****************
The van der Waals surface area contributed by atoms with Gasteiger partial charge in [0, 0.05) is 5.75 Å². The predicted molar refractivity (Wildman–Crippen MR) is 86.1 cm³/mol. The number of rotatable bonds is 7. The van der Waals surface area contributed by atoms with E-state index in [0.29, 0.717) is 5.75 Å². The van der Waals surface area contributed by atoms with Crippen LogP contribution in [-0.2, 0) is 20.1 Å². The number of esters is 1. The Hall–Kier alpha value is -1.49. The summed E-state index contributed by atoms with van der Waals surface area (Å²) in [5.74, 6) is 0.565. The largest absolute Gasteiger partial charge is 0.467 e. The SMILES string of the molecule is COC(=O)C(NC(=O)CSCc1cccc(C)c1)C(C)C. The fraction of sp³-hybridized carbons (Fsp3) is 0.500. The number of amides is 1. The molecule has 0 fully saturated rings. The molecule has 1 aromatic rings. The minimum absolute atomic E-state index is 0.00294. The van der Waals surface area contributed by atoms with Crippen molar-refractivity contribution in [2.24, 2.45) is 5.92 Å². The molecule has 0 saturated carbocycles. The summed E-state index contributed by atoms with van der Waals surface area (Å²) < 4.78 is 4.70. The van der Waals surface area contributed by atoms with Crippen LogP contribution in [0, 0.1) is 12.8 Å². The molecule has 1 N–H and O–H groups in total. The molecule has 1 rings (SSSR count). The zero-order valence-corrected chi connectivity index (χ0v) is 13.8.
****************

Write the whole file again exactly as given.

The van der Waals surface area contributed by atoms with Gasteiger partial charge in [0, 0.05) is 5.75 Å². The predicted molar refractivity (Wildman–Crippen MR) is 86.1 cm³/mol. The number of rotatable bonds is 7. The van der Waals surface area contributed by atoms with E-state index in [0.29, 0.717) is 5.75 Å². The van der Waals surface area contributed by atoms with Crippen LogP contribution in [-0.2, 0) is 20.1 Å². The number of esters is 1. The Hall–Kier alpha value is -1.49. The summed E-state index contributed by atoms with van der Waals surface area (Å²) in [5.74, 6) is 0.565. The largest absolute Gasteiger partial charge is 0.467 e. The SMILES string of the molecule is COC(=O)C(NC(=O)CSCc1cccc(C)c1)C(C)C. The fraction of sp³-hybridized carbons (Fsp3) is 0.500. The number of amides is 1. The molecule has 0 fully saturated rings. The molecule has 1 aromatic rings. The minimum absolute atomic E-state index is 0.00294. The van der Waals surface area contributed by atoms with Crippen molar-refractivity contribution in [2.24, 2.45) is 5.92 Å². The molecule has 0 saturated carbocycles. The summed E-state index contributed by atoms with van der Waals surface area (Å²) < 4.78 is 4.70. The van der Waals surface area contributed by atoms with Crippen LogP contribution in [0, 0.1) is 12.8 Å². The molecule has 1 N–H and O–H groups in total. The molecule has 1 rings (SSSR count). The zero-order valence-corrected chi connectivity index (χ0v) is 13.8.